"The late Bishop of Gallway is aged about 58 Years, is of a fresh ruddy Complexion, pretty tall and broad set, full Six Foot high, and lodges, or did lodge, near The Blue Ball in Salisbury Street; he wears an Iron Girdle, being a little troubled with a Rupture, which nobody knows but myself.
"Being to come into England, I discovered my Design to Captain William Delavall at St. German's, who is, and has been, my great Friend. He desired me to make all the Haste back I could; and said, "I know you to be a Person of Secresy, and one that dare do any Thing; and, if you be here in Six Weeks or Two Months at farthest, I'll introduce you to one shall make your Fortune; for, said he, if a fortunate Card does not turn of all this Juncture for our King, something that will be surprizing is to be quickly attempted, and I will bring you in for one; therefore pray make Haste back:" Which I faithfully promised; he first having engaged, "that if the Design went on, to write to me about some pretended Business;" which was to be the Signal for me to make Haste; and accordingly I have received his Letter.
"Mr. Ramsey, a Scotch Gentleman, who resided in England during the last War, being then a Spy for France, and had Four Thousand Livres Pension, is now again come into England upon the same Account. It is so true, that Mr. Ramsey was a Spy during the last War, that I myself have seen and read his Petitions, written and signed by his own Hand, addressed to the King of France, wherein he set forth his Pretensions at large, with an Account of his Services. It is so true, that Mr. Ramsay is in the same Post again, that the Night before he left Paris I dogged him to Mr. Golar's House, who was the Man who engaged him at first in that Service, of whom he received Money, and with whom he still corresponds. He had no Money when he went in; and being to pay me Twenty Livres he owed me, he not only did it when he came out, but shewed me a Handful of Louis-d'ors and a Sealing Ring, which I presume he seals Letters with which he sends that Way.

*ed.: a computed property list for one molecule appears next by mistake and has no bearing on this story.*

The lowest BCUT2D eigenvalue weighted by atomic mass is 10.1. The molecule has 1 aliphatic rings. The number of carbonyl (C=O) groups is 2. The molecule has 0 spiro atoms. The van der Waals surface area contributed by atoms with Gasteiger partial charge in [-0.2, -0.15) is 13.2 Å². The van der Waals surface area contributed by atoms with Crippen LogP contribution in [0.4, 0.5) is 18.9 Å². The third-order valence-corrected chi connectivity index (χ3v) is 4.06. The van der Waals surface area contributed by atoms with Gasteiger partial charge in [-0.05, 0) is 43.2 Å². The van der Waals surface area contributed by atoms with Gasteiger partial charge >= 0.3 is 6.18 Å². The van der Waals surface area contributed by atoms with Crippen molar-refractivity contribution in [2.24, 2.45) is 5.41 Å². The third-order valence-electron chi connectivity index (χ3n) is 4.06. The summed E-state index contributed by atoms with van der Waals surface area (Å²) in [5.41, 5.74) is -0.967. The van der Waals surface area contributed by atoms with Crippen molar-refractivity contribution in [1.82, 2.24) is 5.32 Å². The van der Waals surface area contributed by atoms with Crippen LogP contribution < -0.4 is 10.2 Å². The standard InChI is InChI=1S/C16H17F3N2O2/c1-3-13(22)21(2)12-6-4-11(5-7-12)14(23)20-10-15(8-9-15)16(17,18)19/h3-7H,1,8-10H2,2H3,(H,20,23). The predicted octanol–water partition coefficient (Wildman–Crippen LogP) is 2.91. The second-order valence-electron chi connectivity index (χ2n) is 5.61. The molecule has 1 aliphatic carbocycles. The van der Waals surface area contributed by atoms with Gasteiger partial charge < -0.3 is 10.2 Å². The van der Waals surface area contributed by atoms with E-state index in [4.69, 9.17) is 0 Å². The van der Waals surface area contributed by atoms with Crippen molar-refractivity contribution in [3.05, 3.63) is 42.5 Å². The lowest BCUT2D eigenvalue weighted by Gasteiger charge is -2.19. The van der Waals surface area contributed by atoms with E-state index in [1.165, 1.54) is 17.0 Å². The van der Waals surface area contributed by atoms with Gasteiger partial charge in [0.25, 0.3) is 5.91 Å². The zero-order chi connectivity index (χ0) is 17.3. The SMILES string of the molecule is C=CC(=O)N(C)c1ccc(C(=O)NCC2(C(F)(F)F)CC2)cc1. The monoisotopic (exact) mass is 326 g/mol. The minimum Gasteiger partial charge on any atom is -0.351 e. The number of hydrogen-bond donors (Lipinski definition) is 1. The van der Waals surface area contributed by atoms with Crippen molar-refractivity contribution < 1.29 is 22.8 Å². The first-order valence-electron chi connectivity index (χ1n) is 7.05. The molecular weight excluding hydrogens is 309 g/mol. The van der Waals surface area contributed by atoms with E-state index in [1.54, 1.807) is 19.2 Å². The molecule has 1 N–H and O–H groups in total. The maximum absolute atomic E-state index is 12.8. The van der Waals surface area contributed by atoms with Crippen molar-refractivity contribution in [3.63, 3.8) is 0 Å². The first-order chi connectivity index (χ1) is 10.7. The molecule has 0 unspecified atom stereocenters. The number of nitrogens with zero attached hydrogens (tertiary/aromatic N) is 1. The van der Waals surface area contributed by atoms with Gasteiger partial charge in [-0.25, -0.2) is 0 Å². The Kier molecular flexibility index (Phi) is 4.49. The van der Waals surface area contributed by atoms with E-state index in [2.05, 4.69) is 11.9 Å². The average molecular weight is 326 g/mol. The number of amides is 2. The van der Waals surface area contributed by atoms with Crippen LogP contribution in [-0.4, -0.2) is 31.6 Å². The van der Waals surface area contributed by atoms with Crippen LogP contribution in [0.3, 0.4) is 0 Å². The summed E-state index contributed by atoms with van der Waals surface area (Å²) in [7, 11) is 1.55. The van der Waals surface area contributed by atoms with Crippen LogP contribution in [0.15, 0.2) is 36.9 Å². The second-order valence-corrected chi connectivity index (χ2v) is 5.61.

"If this be discovered, I shall not only run a great Risque of my Life, but be rendered incapable of any farther Service, particularly in a very desperate Blow that I have Reason to believe is intended."
"Several Officers of Note are gone from St. German's into Scotland, who, I am sure, are ill intentioned against the present Government; videlicet, Captain James Murray, Brother to Sir David Murray of Stenhope; Captain John Bell, who formerly served in Major General Buchan's Regiment; Captain John Levinston, of my Lord Dunbarton's Regiment, commonly called Cassius, to distinguish him from the other; Captain William Deans, who lately was Governor to my Lord Clarmont, Son to the Earl of Middleton, at St. German's; Robinson of Struan, who has a considerable Following in Scotland, is in London, but absconds; nor do I know how to find him, he taking extraordinary Precaution, as being a Man of an Estate; Levinston, who is in Custody, is Brother in Law to my Lord Belhaven, having married his Lady's Sister."